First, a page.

The Supreme Court notified the Center of the petition of one journalist.
The Supreme Court on Tuesday notified the center of a petition by a group of journalists seeking guidance on the search and seizure of digital devices.
The court also tagged the petition with other similar issues.
This directive was passed by Judges KM Joseph and Hrishikesh Roy.
The court was hearing an appeal filed by the Foundation for Media Professionals through advocate Rahul Narayan.
In its petition, the Journalists Association raised the same issue that today’s digital devices, especially personal devices such as cell phones and laptops, can contain and find more sensitive personal data about individuals than physical spaces such as homes or safes. It is almost always with a person and effectively an extension of the ego.
“Even if it is assumed that the existing legal provisions across general and special laws apply in the context of the digital realm from the simple production/confiscation of devices to the production/retrieval of their contents, the existing legal provisions are not enforced under the Criminal Procedure Act of 1973 or various special laws. It is not sufficient to allow institutions to exercise their powers in a manner consistent with their fundamental right to privacy.”
The petitioner states that state agencies seek to justify these practices by exercising their powers to coerce the production of goods or conduct search and seizure operations during investigations or investigations, and that these practices are in violation of the fundamental right to privacy inherent in Article 21 of the Act. Submitted. Constitution and other constitutional provisions.
The petitioner urged the Supreme Court to declare that the contents of the arrest/defendant’s digital devices and passwords/passwords/biometric IDs are protected by guarantees against compulsion in accordance with Article 20(3) of the Constitution of India. .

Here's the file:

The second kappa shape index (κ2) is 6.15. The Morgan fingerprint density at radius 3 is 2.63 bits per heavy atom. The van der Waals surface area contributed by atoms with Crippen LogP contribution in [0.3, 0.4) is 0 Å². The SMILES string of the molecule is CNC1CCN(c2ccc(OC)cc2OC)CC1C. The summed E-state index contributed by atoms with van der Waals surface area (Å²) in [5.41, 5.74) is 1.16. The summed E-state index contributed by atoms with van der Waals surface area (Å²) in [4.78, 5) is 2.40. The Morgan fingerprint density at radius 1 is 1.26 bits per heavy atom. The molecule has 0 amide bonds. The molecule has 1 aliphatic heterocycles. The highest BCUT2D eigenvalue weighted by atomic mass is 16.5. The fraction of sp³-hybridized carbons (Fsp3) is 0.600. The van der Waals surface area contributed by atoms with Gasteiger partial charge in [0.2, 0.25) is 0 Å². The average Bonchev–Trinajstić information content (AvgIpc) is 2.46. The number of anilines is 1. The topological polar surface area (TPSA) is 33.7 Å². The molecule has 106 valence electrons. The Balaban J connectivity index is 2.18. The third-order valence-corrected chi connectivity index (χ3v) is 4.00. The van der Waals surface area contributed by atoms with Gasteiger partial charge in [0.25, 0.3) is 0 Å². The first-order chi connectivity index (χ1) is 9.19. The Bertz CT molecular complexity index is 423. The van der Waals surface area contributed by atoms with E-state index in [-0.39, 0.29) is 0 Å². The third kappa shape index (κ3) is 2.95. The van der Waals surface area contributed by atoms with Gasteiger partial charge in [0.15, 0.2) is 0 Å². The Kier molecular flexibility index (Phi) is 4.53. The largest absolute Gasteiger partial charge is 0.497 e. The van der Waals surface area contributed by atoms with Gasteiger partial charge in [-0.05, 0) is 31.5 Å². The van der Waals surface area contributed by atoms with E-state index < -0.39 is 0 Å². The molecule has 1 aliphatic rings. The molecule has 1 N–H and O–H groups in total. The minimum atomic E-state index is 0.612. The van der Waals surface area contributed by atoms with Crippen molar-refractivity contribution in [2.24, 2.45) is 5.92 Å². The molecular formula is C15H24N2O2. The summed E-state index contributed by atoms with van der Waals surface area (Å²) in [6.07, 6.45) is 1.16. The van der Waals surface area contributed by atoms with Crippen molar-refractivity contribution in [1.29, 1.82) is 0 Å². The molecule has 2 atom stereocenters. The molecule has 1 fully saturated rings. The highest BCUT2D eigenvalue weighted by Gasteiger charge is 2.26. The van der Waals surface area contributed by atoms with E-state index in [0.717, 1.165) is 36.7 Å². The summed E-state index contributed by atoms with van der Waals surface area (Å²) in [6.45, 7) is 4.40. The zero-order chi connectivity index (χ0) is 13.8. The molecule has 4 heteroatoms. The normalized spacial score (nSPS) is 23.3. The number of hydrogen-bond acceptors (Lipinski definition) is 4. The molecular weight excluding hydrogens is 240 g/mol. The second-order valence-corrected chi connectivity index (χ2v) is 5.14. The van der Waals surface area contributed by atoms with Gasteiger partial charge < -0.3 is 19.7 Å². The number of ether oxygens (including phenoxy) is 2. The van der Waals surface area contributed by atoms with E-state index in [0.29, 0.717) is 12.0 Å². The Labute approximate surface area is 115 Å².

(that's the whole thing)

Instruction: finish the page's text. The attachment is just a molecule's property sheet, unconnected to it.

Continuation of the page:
The petitioner also urged the courts to declare that the current search and seizure legal system does not address the search, seizure and access to the contents of an individual’s personal digital devices.
Alternatively, the petitioner said, the existing legal system violates the basic right to privacy under the Indian Constitution to the extent that it applies to the search, seizure and access to the contents of an individual’s personal digital device, the petitioner said.
The petitioner also passed an appropriate order directing the Union of India to draft a model law to be enacted by the State in relation to the search and seizure of digital devices and the investigation of their contents in accordance with the fundamental rights guaranteed under Part 3 of the Constitution of the Commonwealth of India. i was trying to do India as interpreted by the Supreme Court.
The petition also issues appropriate guidance to fill the void until legislation is passed, including that law enforcement agencies cannot seek access to an individual’s digital device without applying and obtaining a prior judicial warrant except in emergency situations. I was going to do it. Such a warrant must be obtained and granted within 48 hours of the search, otherwise the search will be deemed unconstitutional and material obtained therefrom will not be admissible as evidence.